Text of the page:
We have had many good years of peace.
What wars there were, were far away. And from time to time, one person or another has wondered, often aloud, if we have not become spoilt and take our advantages for granted, if we didn’t need a war to shake us up ? File under “be careful what you wish for”.
In the supermarket early one morning just before Christmas, apart from the staff, there were maybe half a dozen customers. Those who were going away had left or were home packing. And the others would come along a little later, unhurried. While the store looked richly wonderful – clean and neat and glowing with every kind of fruit and meat and vegetable, all the dairy, all the confectionery, boxes of this and cartons of that, overflowing grocery possibilities in seasonal finery, and I thought how privileged I was. This is what was on offer and I was free to chose from it.
I thought of it again last week as people tried to get out of Mariupol for the third time and we heard that the heating was blown, it was snowing and cold, and they were sitting in the dark, short of food and water.
And I thought of the boys I saw on the news, from a Scots soccer club who had sponsored a small orphanage a long time ago , visiting regularly, and who had gone out by lorry or minibus to take food and do what they could, who have brought blankets and toys and raised funds, have a place for the kids to go back in Scotland, sponsors for them – and momentarily can’t get them into the country. “Don’t they understand” said one young man to camera, “we are familiar to the children,
it’s much better for them to be with us ?”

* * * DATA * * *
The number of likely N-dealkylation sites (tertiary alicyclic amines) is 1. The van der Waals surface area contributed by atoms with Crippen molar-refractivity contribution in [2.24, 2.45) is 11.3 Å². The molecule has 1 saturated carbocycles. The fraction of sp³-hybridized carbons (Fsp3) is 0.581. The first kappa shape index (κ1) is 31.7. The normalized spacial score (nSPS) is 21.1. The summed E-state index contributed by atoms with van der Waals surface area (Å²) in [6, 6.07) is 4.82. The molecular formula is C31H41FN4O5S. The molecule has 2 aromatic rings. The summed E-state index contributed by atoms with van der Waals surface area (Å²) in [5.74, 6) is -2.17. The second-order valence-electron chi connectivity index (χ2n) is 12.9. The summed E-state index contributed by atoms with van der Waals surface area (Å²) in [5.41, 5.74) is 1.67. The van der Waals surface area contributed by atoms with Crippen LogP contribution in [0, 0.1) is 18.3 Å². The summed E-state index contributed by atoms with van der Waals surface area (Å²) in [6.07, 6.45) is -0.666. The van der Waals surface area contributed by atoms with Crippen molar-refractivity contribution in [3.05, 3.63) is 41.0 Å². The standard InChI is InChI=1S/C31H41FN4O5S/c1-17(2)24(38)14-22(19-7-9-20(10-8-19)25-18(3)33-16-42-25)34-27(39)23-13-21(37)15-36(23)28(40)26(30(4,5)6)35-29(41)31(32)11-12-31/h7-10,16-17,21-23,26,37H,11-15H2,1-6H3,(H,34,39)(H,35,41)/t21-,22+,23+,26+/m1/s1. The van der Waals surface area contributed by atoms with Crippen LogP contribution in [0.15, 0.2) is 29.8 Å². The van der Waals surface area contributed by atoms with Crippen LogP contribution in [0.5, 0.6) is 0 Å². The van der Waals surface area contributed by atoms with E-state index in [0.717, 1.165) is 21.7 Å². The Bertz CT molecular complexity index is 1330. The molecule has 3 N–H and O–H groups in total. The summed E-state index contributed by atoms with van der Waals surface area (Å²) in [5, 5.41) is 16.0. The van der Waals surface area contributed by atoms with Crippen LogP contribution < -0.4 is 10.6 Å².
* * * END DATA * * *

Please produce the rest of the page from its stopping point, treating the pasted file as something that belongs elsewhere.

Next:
And yesterday I met Vanessa, a retired businesswoman and she told me that she had had contact with the vicar of the Anglican Church in Moscow and tried to persuade him and his wife they’d be better off elsewhere … “But you know, people make up their own minds” she said wistfully – before going on to tell me that she had made her contribution to Ukraine through the Salvation Army because she dislikes the deduction from our gift to administrative costs. I have just rung the Salvation Army (thank you Ed), been reassured as to how they are helping and made my donation through their appeal.
As naughty schoolgirls we used to say “Cast thy bread on the waters and let it be returned in sandwiches.” I don’t think much is going to multiply in Ukraine except sadness and disappointment, broken hearts and loss. The sheer destruction makes you feel sick. And then you see a commodities broker, a woman broadcasting from Turkey, analysing how the wastage of vast amounts of foodstuffs
will impact throughout Southern Europe and Northern Africa, a cry taken up yesterday by President Macron – not because there is an answer but because he wants the question to be under consideration – as of now.
The Fire Fairy (so named because of the colour of her hair, among other things) had a brother who died very suddenly. I never met him. But he arrived in my dream
and I recognised him. And I woke up wondering why in the world am I dreaming about Mike ? When the FF and I sorted that out, she was not in the least surprised that I had “heard” him. Given that we all dream all the time, I don’t remember most of mine but the ones I do remember have a logic of their own.
So perhaps I shouldn’t have been surprised when a day or two later, and I was due to work for the Radio Academy with two women I had never met (Emma B and Sangeeta Pillai – in the event, delightful) – I was very nervous. Tossing and turning , unsettled through the fretful night, when I did fall into some sort of stupor, I heard low voices, the odd cry, the sounds of broken sleep, bodies waiting, turning, waiting again, the crackle of hands held against the dark – and I wondered if I was hearing Ukraine, knowing it was only a matter of time to the next round… And of course I woke again and again, listening for the sound of waiting, powerless.
* by Sir Thomas Wyatt